Here’s What Becomes of the Broken-Hearted

A red wedding dress hangs in a corner, evidence of a broken heart. A garden gnome with a shattered nose sits on a pedestal as a poignant reminder of a disastrous ending. A rainbow-coloured centipede toy lingers forlornly at the edge of a room, some of its legs ripped off by a frustrated lover.

All of these items arsz_20150520_121739_1nd many more are evidence of relationships that ended – sadly, badly, oddly and even tragically – and which are displayed in Zagreb’s Museum of Broken Relationships, one of the quirkiest and fascinating human interest museums I’ve ever seen.

Under this roof are symbols of loves gone wrong. Trusts violated. Lives ending. Emotions mangled. Even funny stories from lovers who realised that getting out was better than staying in.

And, while the museum is about broken relationships, it’s also a testimony to positive outcomes since it came about as a result of a break-up.

In 2003, after Croatian film producer, Olinka Vištica, and sculptor, Dražen Grubišić, ended their four-year love relationship, they joked about setting up a museum to house their left-over personal items. Three years later, the joke became a reality and they asked friends to donate objects left behind from their own break-ups. Ergo, the broken relationship collection began. Beginning as a travelling exhibit, it was shown to the Zagreb public for the first time in 2006.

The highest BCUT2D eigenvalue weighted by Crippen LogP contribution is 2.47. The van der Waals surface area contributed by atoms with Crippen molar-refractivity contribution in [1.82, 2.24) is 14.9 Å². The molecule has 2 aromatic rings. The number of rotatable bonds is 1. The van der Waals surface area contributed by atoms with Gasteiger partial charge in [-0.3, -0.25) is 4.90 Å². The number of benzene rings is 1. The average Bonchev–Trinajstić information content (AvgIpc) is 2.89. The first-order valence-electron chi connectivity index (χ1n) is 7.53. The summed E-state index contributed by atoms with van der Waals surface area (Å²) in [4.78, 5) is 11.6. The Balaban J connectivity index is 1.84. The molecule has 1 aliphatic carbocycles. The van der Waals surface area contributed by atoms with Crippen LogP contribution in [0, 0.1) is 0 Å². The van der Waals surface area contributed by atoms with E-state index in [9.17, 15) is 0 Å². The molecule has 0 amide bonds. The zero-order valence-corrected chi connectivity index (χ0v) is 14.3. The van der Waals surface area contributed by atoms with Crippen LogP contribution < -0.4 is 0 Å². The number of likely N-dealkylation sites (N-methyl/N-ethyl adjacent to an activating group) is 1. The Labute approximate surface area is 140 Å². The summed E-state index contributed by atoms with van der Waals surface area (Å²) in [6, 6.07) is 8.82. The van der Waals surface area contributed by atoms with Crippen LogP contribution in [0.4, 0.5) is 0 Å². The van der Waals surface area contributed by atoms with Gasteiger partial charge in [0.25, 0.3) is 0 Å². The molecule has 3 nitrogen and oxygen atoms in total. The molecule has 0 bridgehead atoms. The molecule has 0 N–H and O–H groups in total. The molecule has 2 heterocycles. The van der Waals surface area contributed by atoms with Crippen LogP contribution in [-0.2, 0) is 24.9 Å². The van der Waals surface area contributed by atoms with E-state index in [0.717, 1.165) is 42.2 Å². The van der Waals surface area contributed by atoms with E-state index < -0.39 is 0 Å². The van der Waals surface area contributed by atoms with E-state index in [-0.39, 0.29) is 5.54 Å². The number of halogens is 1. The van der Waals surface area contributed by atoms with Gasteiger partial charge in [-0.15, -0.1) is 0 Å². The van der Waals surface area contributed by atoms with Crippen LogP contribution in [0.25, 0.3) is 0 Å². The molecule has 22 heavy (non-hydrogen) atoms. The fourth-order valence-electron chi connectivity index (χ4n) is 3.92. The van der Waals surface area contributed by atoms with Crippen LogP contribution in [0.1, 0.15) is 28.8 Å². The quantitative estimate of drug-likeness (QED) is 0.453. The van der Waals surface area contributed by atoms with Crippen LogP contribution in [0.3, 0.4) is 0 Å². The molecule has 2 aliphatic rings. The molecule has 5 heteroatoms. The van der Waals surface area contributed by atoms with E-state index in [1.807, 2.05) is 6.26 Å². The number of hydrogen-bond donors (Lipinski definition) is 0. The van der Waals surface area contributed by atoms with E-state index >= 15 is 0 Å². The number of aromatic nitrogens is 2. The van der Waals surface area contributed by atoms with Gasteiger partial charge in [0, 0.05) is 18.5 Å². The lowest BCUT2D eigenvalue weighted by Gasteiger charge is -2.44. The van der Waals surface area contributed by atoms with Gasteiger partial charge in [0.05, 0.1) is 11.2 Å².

The exhibit continues to travel around the world and its premise is simple: Disappointed lovers donate an object that meant something in their relationship, provide details and submit their story.

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Exhibits range from the tragic (a mother’s suicide note, a relationship lost in the Bosnian refugee camp) to the ridiculous (“his dog left more traces than he did”) and provide a wonderful, quirky and emotional roller coaster where you’ll find yourself laughing out loud one minute, then wiping away a tear in the next.rsz_p1010126 rsz_1p1010132rsz_p1010119rsz_p1010118

There’s a toaster, a Galileo thermograph, a game of Uno and a red stiletto shoe. There are stories from people in India, the U.S., Bosnia, Ireland and France. Each tells a story and each elicits an emotion. The exhibit we saw this week, we were told, displays only 10 percent of the entire collection, as the display changes regularly since there are so many items donated by people around the world.

And, if you should wish to pick up a special something for a not-so-special someone in your life, you might just find the perfect thing in the gift shop. Here you can but “bad memories” erasers, ice-breakers matches and a set of postcards with such sayings as “I’m having a great time….all by myself” and “I could look at you for hours….I just want to see you leave”.

 

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Another message in the guest book.

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